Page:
Anti-inflammatory effects of grape seed procyanidin B2 on a diabetic pancreas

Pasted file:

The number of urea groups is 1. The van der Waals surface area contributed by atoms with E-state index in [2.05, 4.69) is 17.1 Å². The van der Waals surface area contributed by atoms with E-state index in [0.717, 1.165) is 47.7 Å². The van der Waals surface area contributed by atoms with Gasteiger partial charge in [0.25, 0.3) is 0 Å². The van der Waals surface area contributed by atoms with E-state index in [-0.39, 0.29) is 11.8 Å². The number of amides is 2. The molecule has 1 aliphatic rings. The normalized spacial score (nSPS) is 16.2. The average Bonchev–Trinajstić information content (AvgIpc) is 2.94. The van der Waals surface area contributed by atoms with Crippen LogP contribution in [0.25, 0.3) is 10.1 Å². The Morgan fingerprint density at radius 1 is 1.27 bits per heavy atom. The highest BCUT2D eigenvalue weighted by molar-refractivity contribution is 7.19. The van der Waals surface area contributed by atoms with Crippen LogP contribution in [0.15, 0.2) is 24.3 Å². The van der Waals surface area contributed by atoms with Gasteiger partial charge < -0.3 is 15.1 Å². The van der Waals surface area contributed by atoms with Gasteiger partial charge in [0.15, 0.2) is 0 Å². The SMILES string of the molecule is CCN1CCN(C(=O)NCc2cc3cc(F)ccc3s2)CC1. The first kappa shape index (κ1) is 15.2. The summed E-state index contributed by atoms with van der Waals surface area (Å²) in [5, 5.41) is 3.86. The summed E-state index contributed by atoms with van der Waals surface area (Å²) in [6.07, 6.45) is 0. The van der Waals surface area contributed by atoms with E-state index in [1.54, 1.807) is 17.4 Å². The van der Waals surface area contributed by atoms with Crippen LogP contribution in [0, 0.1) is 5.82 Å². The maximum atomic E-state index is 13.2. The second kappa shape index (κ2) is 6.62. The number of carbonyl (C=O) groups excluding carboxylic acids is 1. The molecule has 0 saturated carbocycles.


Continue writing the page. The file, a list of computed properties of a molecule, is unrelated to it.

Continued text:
The prevalence of type 2 diabetes mellitus (T2DM) has increased considerably in recent years, highlighting the importance of developing new therapeutic strategies. Insulin-resistance and gradual dysfunction of pancreatic islets are the mainstay in the progression of T2DM. Therefore, preserving the function of the pancreas may lead to new prospective approaches. Our previous studies suggested that grape seed procyanidin B2 (GSPB2), a natural polyphenol product, exhibited protective effects on diabetic vasculopathy. However, effects of GSPB2 on a diabetic pancreas remain unknown. In this study, we provided strong evidence that GSPB2 exerted protective effects on a diabetic pancreas. GSPB2 attenuated the elevated body weights, food intake and advanced glycation end-product (AGE) levels in db/db mice (p < 0.05), though it had no significant effect on glucose levels. The increased islet sizes, insulin levels, as well as HOMA-IR were also improved by GSPB2 treatment in db/db mice (p < 0.05). Milk fat globule epidermal growth factor-8 (MFG-E8), an estimated target of GSPB2 in our previous studies, was up-regulated in pancreatic tissues whereas GSPB2 treatment down-regulated the protein level (p < 0.05). Since MFG-E8 is highly involved in inflammation, we further investigate pro-inflammatory cytokines interleukin-1β (IL-1β) and NLRP3 levels. We found that levels of IL-1β and NLRP3 increased in a diabetic pancreas while GSPB2 treatment notably attenuated these alterations (p < 0.05). In conclusion, our results suggest that inflammation is involved in the damage of a diabetic pancreas and GSPB2 provides protective effects at least in part through anti-inflammation.